Dr. Sam's Health project mission is to promote health and self-improvement through research and education.
There is an ocean of information on health, training, nutrition and well-being. In fact, there is so much data and the key facts are at times so distorted that it is virtually impossible for a non-professional to form an accurate and realistic approach to their living. As an MD and a researcher I have the skill set necessary to find and to properly analyze these data and to give you the answers to the questions that are important for you. At the same time, as a mental health professional I often find myself in a situation when I don't feel fully comfortable giving advice on nutrition and talking about physique as there is a lot of information that is either not strictly medical or not fully endorsed by mainstream medical regulating bodies and professional audiences such as low-carbohydrate diets or intermittent fasting. On top of that, there are millions of people who seek professional advice and guidance and it is simply impossible to consult them all individually. Even if I provide an excellent individual consultation to hundreds of people I will barely scratch the surface.
At Dr.Sam's Health we make a commitment to address this problem:
We hope that such approach will help you to stay informed and to achieve your health and physique goals.
In 2018 I received a very pleasant surprise – the Best Lecturer Award for teaching a course on multidisciplinary aspects of addiction at the University of Toronto. I've been facilitating this course for several years at the moment, and I was doing my best to nicely wrap up my clinical expertise and lots of academic, theoretical aspects of addiction into a very concise and memorable course. I was absolutely delighted to learn that my students ranked me as the best lecturer - a true honour and pleasure for an educator!
In 2016 I was honoured with an opportunity to present on TEDx platform. My talk was based on my expertise in treatment of depression concurrent with alcohol use disorder and on my work on the DA VINCI project. Undoubtedly, it was one amazing event that allowed for effacing the boundaries between clinical psychiatry, academic research and the general public. I enjoyed it a lot and I had a number of opportunities to talk to the event's attendees who spoke about their personal stories and shared their views on our health care system.
In 2015 I became a principal investigator for the DA VINCI project – we have received a provincial grant from ARTIC program to fund scaling up of a new treatment model for concurrent depression and alcohol use disorder, something I've been working on for a while by that moment. It was a tremendous achievement and a great opportunity to extend this treatment model to multiple locations across Ontario. Over the course of 22 months I was meeting with my colleagues in Academic and Community Hospitals and Family Health Teams. I've been teaching, advocating, collaborating... I can definitely say that this project required all my dedication and professionalism to see it through. And I and my team made it happen! We provided almost 400 patients with highly comprehensive treatment over the course of the project and even more after it was completed.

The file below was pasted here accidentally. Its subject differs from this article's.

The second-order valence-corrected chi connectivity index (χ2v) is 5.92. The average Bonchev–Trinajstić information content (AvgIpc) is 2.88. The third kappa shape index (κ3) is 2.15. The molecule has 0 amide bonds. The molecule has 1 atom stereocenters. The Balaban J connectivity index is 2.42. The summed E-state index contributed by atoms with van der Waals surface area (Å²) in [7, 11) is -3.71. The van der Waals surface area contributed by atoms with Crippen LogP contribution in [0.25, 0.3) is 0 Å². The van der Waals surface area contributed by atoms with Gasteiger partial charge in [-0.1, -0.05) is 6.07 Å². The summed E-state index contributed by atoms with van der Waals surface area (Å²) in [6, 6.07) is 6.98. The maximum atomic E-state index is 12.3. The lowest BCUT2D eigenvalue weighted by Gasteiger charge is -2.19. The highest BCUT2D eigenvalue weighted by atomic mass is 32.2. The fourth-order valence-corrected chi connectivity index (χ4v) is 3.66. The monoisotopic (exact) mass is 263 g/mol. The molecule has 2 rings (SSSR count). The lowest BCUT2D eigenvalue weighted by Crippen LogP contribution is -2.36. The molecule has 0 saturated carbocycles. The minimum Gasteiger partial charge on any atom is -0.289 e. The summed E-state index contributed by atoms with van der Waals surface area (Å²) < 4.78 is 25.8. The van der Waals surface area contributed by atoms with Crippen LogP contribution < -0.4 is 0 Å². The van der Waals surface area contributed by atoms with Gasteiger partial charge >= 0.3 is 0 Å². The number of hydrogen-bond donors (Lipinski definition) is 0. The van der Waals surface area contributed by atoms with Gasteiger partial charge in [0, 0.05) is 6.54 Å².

In 2014 I received a Physician of the Year Award as a token of recognition of the impact of my clinical work, my support of education and innovation and for translating my research findings and academic expertise into clinical practice. It was a truly glorious moment for me! Just several years prior to that I wasn't even sure if I would be able to come to Canada, let alone being blessed with an opportunity to practice medicine so soon and receiving such an award! This meant a lot to me then, and it means a lot to me now. Moments like this are remarkable as they allow you to step away from your daily work and to reflect on you past, present and future.
It's my 10th Anniversary on April 29th, 2018 and I still remember the day when I became a landed immigrant. It was my very first visit to Canada – my far away land of new life and new opportunities. Despite my aspirations and excitement being very high, I had no clue what to expect. The only thing I was sure about – my new life was starting! It's been 10 years and I have learnt and seen a lot – I made new friends, I acquired and mastered new skills, moved several times... I learnt to ride a motorcycle and survived a pretty bad motorcycle accident, I became a competitive shooter, a physician of the year, a best lecturer... I led clinical projects and helped a lot of Canadians with their addictions and mental health problems... I learnt to think differently and I have reinvented myself over and over again. These were 10 very intense years and I am looking forward to seeing what will be around the corner.